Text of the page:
3. If Apple does build this forensic tool and does perform the work for law enforcement, they become a de facto 'agent of the state' for which other countries can now use as an excuse to ban Apple products, particularly iPhones, from their countries. Basically, the ruination of Apple as their products can no longer be trusted to be secure. Already there are proposals in the U.S. to ban any phone without a 'back door' for law enforcement (and spy agencies), and France is proposing heavy fines for not assisting their security agencies, and other are proposing to ban phone without heavy encryption. So what is a company to do? Make the same phone with different iOS software for different countries? If they do that, then the one's wanting 'secure' phones will purchase their phones from countries demanding security and not purchase phone sold in the USA. Like I said, the end of iPhone sales and the decline of Apple as an entity.

    I'm sure others can add other very plausible scenarios to what I wrote above.
  • Mac malware jumps more than 60% in three months, massive uptick in adware

    dewme said:
    The way the article is worded makes it sound like MacKeeper, MacBooster, and MplayerX are also malware. Is this true?
    Yes, in a manner of speaking. MacKeeper, for one, use to send back loads of system information to a server WITHOUT user permission, warning or input. Whether the same is true now or is true of MacBooster or MplayerX I cannot say with certainty as I no longer use or have use for any of them.
  • Can Apple's HomePod take on a surround sound theater system?

    Just wondering, instead of Youtube and Net flex, why didn't you play a rented or purchased movie from Apple's iTunes store, or stream a from iTunes from a Mac? Would this have made a difference in volume and controls?
  • US Attorney General claims a 'few weeks' needed to harvest data from rioters' locked iPhon...

    bulk001 said:

    What's the legal justification for searching their phones at all?  If I punch you in the face, can the police get a search warrant to search my house?  What does rioting and destruction of property have to do with your personal information and communications?  Searching the phone sounds like an unreasonable search and taking it in the first place seems like an unreasonable seizure.  They caught these guys red handed and have all the evidence they need to get convictions.  That should be enough.

    Presumably the argument will be that they are trying to find evidence for someone "inciting a riot" but they should be able to solve that part of the case with old fashioned interrogation and deal-making with the hundreds of people they arrested.

    Yes. It is called hard evidence. If you punch someone in face you go to jail. You are lucky that you just go to jail.... some of us are licensed to carry in many states and that may end-up quite differently including search of phones. So let's stop at that.
    Yes. A death sentence for throwing a punch. Red America. And red in more ways than one. 
    That is a strawman. If a person throws a punch at you, how do you know what his intentions will be AFTER that punch? Does he wanna throw some more punches and then finish you with a knife, or would one punch be enough? You dont know, but he has already attacked you, so it is reasonable to assume that person wants you dead or injured.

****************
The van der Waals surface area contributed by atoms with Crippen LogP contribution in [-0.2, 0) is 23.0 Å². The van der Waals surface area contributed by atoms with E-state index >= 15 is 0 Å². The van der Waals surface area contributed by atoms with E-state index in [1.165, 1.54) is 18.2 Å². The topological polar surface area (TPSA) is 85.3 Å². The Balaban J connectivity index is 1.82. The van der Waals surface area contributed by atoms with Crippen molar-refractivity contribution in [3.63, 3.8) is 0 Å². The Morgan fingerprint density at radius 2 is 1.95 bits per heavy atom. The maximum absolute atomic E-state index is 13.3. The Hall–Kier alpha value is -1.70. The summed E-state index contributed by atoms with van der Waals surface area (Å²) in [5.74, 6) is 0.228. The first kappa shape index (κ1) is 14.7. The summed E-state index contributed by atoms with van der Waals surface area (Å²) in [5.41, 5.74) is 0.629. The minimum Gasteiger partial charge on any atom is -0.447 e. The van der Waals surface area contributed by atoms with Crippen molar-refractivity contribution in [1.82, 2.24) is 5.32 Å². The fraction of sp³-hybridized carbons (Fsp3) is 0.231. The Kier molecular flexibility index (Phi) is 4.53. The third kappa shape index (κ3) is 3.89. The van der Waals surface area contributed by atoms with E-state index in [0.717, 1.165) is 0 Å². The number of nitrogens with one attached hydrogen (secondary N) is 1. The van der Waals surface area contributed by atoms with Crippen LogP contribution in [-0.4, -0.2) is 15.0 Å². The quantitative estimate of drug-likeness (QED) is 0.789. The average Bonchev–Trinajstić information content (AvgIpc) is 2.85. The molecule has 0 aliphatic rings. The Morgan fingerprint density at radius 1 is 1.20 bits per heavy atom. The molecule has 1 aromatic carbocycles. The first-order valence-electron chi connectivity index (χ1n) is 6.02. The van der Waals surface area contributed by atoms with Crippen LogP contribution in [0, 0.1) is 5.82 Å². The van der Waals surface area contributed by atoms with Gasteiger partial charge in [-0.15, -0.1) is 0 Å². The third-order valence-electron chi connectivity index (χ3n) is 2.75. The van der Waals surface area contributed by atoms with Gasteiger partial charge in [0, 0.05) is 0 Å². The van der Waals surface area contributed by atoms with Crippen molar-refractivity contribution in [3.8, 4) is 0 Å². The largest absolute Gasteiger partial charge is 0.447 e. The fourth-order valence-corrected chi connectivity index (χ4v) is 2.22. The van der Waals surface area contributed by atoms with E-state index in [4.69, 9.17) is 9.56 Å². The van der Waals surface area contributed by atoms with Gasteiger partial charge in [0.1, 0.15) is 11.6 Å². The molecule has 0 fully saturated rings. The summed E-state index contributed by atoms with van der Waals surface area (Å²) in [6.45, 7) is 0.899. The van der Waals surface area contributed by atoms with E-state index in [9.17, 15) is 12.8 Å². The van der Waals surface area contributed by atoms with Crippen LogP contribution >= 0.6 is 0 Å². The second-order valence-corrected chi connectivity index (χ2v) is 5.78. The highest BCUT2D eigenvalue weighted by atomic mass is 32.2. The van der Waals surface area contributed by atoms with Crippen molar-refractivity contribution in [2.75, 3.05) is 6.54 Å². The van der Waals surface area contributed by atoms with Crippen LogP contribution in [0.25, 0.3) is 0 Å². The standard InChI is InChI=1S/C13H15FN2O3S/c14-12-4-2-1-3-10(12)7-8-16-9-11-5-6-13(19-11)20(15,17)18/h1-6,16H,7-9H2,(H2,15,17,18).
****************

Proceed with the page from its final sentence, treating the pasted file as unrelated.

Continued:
When you throw a punch at a person, you have just given that person a right to use deadly force, if he can prove later, that it was reasonable for him to think he was in danger. I like that every person has the right to defend himself. Sure, responding with a gun to a fist fight might be an overkill ( no pun intended) but a person with a gun was not the one who had the option of choosing if he wants to start the violence or not. 

    Besides, if you don't wanna get killed for throwing a punch, DONT THROW PUNCHES without a good reason. That might help to pass throw Darwin filter, you know. Just saying....
    Exactly right. Not only that, but look at the inordinate amount of youtube videos showing the 'knockout game' where someone coms up to you and intentionally punches you in the head in an attempt to knock you out. There have been cases where such a 'knock out punch' has killed the victim, either by the punch itself or the victim then striking a hard object during the unconscious fall. Some of those videos show the attacker standing over the semi-conscious victim apparently waiting to strike again should the person get up. If that was me on the ground, I'd stay there, draw my Sig and shoot the MF in his grinning face!
    anton zuykovbuzdotsmobirdjony0
  • Oops: Microsoft leaks its Golden Key, unlocking Windows Secure Boot and exposing the danger of back

    AppleInsider said:...

    Apple's serious approach to security has enabled the company to take a leading roll in supplying computing devices to enterprise buyers, one of the markets Windows Phone has made very little progress in, and a market segment that has purposely shunned the sloppy security associated with Google's Android.
    Here's hoping Daesh doesn't capture any of those Windows Phones our US military are using in Iraq and Syria. Oh wait! The US military no longer uses MS and Android phones and tablets in the field! Correct? Too insecure! You would think that would be a clue the FBI could fathom!
  • How Apple's 'iPhone 8' could improve battery life with 2-cell design, OLED screen

    If it has wireless charging, what is the need for a lightning cable?
    Wireless charging is for slow, overnight charging with your iPhone sitting on a pad.
    The lightning cable is for FAST charging using a power adapter in a wall or connected to a USB-C equipped Mac.
  • Spanish media claims iPhone 6 with Secure Enclave unlocked by Cellebrite in course of inve...

    78Bandit said:
    I didn't think the 5C used secure enclave as was stated in the article. I thought that only started with the 5S models that had Touch ID. I have my serious doubts that iPhone 6 encryption can be cracked for only $2,000. A much more likely scenario is the mother knew the daughter's PIN and that was used to access the data mirrored from the recovered phone.
    The article did not say that the encryption was cracked. It intimated that Cellbrite used NAND mirroring to decipher the 6-digit access code, which can be done in hours, not years. Once the 6-digit code is known, the phone's contents are 'unlocked' and can be read, but the encryption is still in place.

    If the person had use the optional 'Custom Alphanumeric Code,' Cellubrite may still be trying.
  • In new court filing, Apple cites 9 other cases in which FBI asserted the All Writs Act

    As PROX mentioned (through news articles) China wanted the Apple iOS source code to ensure that there are NO backdoors in the code, as Apple alleged. Apple (allegedly) handed over the source code to iOS, NOT the security keys, and they DID NOT create a NEW version with a backdoor, nor did they hand over firmware code (to anyone's knowledge). If all the FBI wanted was the source code, Apple probably would have handed that over, but that is not the NY judge's order.

    To me the FBI is asking of Apple the equivalent of asking a safe maker, not only how the safe is designed, AND not only the best way to defeat the safe, but also to build in a special combination to the safe usable only by them (yeah, right) to circumvent any combination set by the owner of the safe.